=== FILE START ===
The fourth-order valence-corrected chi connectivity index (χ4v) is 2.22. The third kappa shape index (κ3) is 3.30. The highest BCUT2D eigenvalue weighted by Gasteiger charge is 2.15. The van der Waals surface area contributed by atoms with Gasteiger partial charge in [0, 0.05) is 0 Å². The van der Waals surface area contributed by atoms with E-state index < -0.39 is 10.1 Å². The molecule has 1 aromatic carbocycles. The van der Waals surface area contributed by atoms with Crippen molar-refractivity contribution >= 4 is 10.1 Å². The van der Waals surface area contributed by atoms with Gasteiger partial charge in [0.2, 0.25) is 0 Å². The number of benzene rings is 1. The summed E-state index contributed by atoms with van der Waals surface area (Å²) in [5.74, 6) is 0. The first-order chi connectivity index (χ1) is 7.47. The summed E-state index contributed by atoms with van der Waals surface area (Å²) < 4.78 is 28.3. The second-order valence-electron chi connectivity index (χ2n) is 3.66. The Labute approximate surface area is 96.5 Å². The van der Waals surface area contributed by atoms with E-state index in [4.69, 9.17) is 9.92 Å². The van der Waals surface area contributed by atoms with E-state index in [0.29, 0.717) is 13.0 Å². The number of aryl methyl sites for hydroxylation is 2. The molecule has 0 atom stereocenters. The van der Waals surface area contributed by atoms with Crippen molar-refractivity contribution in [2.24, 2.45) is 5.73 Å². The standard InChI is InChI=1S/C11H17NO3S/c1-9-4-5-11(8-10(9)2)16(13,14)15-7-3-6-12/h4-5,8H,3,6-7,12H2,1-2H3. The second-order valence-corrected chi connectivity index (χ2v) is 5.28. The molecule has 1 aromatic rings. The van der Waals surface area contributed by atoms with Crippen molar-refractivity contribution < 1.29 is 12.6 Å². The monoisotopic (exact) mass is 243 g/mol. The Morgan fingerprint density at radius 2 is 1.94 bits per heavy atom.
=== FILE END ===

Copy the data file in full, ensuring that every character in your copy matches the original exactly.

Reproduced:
The fourth-order valence-corrected chi connectivity index (χ4v) is 2.22. The third kappa shape index (κ3) is 3.30. The highest BCUT2D eigenvalue weighted by Gasteiger charge is 2.15. The van der Waals surface area contributed by atoms with Gasteiger partial charge in [0, 0.05) is 0 Å². The van der Waals surface area contributed by atoms with E-state index < -0.39 is 10.1 Å². The molecule has 1 aromatic carbocycles. The van der Waals surface area contributed by atoms with Crippen molar-refractivity contribution >= 4 is 10.1 Å². The van der Waals surface area contributed by atoms with Gasteiger partial charge in [0.2, 0.25) is 0 Å². The number of benzene rings is 1. The summed E-state index contributed by atoms with van der Waals surface area (Å²) in [5.74, 6) is 0. The first-order chi connectivity index (χ1) is 7.47. The summed E-state index contributed by atoms with van der Waals surface area (Å²) < 4.78 is 28.3. The second-order valence-electron chi connectivity index (χ2n) is 3.66. The Labute approximate surface area is 96.5 Å². The van der Waals surface area contributed by atoms with E-state index in [4.69, 9.17) is 9.92 Å². The van der Waals surface area contributed by atoms with E-state index in [0.29, 0.717) is 13.0 Å². The number of aryl methyl sites for hydroxylation is 2. The molecule has 0 atom stereocenters. The van der Waals surface area contributed by atoms with Crippen molar-refractivity contribution in [2.24, 2.45) is 5.73 Å². The standard InChI is InChI=1S/C11H17NO3S/c1-9-4-5-11(8-10(9)2)16(13,14)15-7-3-6-12/h4-5,8H,3,6-7,12H2,1-2H3. The second-order valence-corrected chi connectivity index (χ2v) is 5.28. The molecule has 1 aromatic rings. The van der Waals surface area contributed by atoms with Crippen molar-refractivity contribution < 1.29 is 12.6 Å². The monoisotopic (exact) mass is 243 g/mol. The Morgan fingerprint density at radius 2 is 1.94 bits per heavy atom.